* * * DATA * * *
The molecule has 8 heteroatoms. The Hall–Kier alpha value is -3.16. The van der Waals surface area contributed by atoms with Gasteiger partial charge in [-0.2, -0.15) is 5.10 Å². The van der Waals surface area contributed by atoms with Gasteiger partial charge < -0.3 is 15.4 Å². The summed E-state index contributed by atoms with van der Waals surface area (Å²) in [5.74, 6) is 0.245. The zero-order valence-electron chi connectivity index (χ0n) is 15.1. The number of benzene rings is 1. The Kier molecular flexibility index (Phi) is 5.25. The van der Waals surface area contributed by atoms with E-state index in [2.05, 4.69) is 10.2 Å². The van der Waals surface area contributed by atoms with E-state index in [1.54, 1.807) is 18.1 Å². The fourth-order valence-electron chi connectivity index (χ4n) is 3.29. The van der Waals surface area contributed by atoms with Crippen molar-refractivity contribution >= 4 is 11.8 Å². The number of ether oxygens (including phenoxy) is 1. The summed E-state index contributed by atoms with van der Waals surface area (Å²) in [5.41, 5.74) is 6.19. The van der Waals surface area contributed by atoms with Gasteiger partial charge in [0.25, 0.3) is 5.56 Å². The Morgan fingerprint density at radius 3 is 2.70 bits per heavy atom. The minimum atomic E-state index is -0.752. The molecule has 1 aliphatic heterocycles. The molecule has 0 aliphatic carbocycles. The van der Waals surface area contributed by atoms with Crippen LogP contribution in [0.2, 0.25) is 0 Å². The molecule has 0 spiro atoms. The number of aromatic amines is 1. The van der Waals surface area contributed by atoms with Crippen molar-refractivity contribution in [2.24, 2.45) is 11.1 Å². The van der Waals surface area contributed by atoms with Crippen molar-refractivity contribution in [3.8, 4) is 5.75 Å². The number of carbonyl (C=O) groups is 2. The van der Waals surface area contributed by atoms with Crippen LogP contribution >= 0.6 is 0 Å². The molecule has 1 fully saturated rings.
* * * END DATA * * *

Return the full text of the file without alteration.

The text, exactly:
The molecule has 8 heteroatoms. The Hall–Kier alpha value is -3.16. The van der Waals surface area contributed by atoms with Gasteiger partial charge in [-0.2, -0.15) is 5.10 Å². The van der Waals surface area contributed by atoms with Gasteiger partial charge < -0.3 is 15.4 Å². The summed E-state index contributed by atoms with van der Waals surface area (Å²) in [5.74, 6) is 0.245. The zero-order valence-electron chi connectivity index (χ0n) is 15.1. The number of benzene rings is 1. The Kier molecular flexibility index (Phi) is 5.25. The van der Waals surface area contributed by atoms with E-state index in [2.05, 4.69) is 10.2 Å². The van der Waals surface area contributed by atoms with E-state index in [1.54, 1.807) is 18.1 Å². The fourth-order valence-electron chi connectivity index (χ4n) is 3.29. The van der Waals surface area contributed by atoms with Crippen molar-refractivity contribution >= 4 is 11.8 Å². The number of ether oxygens (including phenoxy) is 1. The summed E-state index contributed by atoms with van der Waals surface area (Å²) in [5.41, 5.74) is 6.19. The van der Waals surface area contributed by atoms with Gasteiger partial charge in [0.25, 0.3) is 5.56 Å². The Morgan fingerprint density at radius 3 is 2.70 bits per heavy atom. The minimum atomic E-state index is -0.752. The molecule has 1 aliphatic heterocycles. The molecule has 0 aliphatic carbocycles. The van der Waals surface area contributed by atoms with Crippen LogP contribution in [0.2, 0.25) is 0 Å². The molecule has 0 spiro atoms. The number of aromatic amines is 1. The van der Waals surface area contributed by atoms with Crippen molar-refractivity contribution in [2.24, 2.45) is 11.1 Å². The van der Waals surface area contributed by atoms with Crippen molar-refractivity contribution in [3.8, 4) is 5.75 Å². The number of carbonyl (C=O) groups is 2. The van der Waals surface area contributed by atoms with Crippen LogP contribution >= 0.6 is 0 Å². The molecule has 1 fully saturated rings.